Calcium Characteristics Adequate calcium intake during childhood, adolescence, and young adulthood is crucial to prevent osteoporosis.
Osteoporosis Bone-weakening disease Strikes 1 in 4 women over age 60. Peak Bone Mass years The higher an individuals peak bone mass, the longer it takes for age- and menopause-related bone losses to increase the risk of fracture. Age 40 Bone loss equivalent to a rate of percent per year begins in both men and women. Menopause The rate of bone loss can increase at a rate of 3-5%. Prevention Adequate calcium intake and exercise.
Sodium Characteristics Excess sodium is not a problem for most healthy individuals. 30% of the population is salt-sensitive and therefore too much sodium can contribute to high blood pressure.
Sodium Dietary Recommendations National Heart, Lung, and Blood Institute: <2,400 mg/day (1 teaspoon of table salt) For Individual With High Blood Pressure: <1,500 mg/day
Phytochemicals Description Chemicals such as indoles, coumarins, and capsaicin, which exist naturally in plants and have disease fighting properties.
Phytochemicals Benefits Flavonoids: may decrease atherosclerotic plaque and DNA damage related to cancer development. Associated with reduced risk of heart disease, certain cancers, age-related macular degeneration, adult-onset diabetes, stroke and other diseases.
Are You at Risk for a Nutritional Deficiency? GroupNutrients of Concern Teenage Girls Iron Calcium Women of child-bearing age Iron Folic Acid Persons over age 50 Vitamin B12 The elderly, persons with dark skin and individuals without adequate exposure to the sun Vitamin D
Are You Getting Enough of These Nutrients? For Adults Vitamin A Vitamin C Vitamin E Calcium Magnesium Potassium Fiber For Children Vitamin E Calcium Magnesium Potassium Fiber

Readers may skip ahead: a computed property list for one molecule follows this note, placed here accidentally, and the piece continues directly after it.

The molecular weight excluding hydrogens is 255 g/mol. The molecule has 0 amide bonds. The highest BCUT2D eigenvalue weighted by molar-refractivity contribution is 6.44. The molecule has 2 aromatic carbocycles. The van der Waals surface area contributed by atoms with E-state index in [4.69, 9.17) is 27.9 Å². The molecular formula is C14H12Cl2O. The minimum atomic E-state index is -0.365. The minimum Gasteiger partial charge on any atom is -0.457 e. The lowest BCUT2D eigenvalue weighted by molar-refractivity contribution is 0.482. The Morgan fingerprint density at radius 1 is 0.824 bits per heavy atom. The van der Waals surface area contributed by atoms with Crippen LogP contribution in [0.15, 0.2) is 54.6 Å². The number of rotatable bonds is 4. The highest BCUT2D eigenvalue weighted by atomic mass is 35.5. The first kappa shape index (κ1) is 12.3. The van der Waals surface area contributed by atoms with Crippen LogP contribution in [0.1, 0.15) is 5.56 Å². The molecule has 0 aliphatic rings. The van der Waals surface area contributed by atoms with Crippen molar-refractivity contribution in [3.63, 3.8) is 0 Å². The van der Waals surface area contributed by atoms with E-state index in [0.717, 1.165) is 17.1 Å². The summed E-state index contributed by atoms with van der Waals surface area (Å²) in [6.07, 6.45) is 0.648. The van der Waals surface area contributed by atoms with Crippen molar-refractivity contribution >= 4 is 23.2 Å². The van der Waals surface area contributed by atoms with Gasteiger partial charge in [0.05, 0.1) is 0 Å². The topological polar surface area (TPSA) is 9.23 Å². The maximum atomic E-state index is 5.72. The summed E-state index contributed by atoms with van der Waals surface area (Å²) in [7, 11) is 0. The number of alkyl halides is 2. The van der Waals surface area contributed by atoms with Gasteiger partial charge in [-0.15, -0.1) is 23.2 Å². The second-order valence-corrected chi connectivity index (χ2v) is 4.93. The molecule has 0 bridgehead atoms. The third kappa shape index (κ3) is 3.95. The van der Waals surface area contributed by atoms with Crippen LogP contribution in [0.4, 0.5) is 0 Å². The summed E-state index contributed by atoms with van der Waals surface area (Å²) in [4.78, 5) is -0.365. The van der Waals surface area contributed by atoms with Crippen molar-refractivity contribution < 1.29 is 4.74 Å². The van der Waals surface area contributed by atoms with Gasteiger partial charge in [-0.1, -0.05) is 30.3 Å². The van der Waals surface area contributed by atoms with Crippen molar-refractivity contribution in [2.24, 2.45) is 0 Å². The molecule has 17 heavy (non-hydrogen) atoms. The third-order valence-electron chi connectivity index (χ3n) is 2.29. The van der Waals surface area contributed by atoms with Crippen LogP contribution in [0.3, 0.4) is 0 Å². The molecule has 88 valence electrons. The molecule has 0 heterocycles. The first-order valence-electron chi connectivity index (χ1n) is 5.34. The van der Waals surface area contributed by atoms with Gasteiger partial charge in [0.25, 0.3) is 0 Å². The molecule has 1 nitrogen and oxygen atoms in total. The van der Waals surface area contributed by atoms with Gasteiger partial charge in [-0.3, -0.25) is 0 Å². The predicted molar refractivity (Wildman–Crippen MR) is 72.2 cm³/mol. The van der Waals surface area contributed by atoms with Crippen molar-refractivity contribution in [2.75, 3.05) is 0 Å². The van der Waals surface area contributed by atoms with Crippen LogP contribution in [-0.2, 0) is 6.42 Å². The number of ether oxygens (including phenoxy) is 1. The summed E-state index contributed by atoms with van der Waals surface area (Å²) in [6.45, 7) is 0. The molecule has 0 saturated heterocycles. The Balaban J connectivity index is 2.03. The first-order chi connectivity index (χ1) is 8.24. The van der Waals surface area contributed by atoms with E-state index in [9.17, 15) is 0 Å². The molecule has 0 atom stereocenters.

The MyPyramid Food Guidance System Fig. 5-4, p. 143
The MyPyramid Food Guidance System Fig. 5-4, p. 143
Key Themes of MyPyamid 1.Variety 2.Proportionality 3.Moderation 4.Activity 5.Personalization
Using the MyPyramid Food System to Eat Smarter Consume a Variety of Foods Consume a diet high in fruits and vegetables, whole grains, and nonfat or low-fat milk products. The greater the variety of colors and of foods you choose, the more likely you are to obtain the nutrients you need. Benefits: Reduced risk of chronic disease, and encourages a diet low in saturated fat, cholesterol, added sugars, trans fat, and sodium.
Using the MyPyramid Food System to Eat Smarter Manage Your Weight Make it a point to expend as much energy as you take in. Limit portion sizes, substitute nutrient-rich foods for nutrient-poor foods, and limit added sugars, solid fats, and alcoholic beverages. Benefits: Reduced risk of those chronic diseases related to obesity.
Using the MyPyramid Food System to Eat Smarter Get Physical Everyday Health Benefits: 30 minutes of moderate intensity exercise per day. Weight Gain Prevention: 60 minutes of moderate intensity exercise per day. Weight Loss Maintenance: minutes of moderate intensity exercise per day. Children and Teenagers: 60 minutes of moderate intensity exercise per day. Benefits : Helps maintain a healthy weight and reduces the risk for several chronic diseases.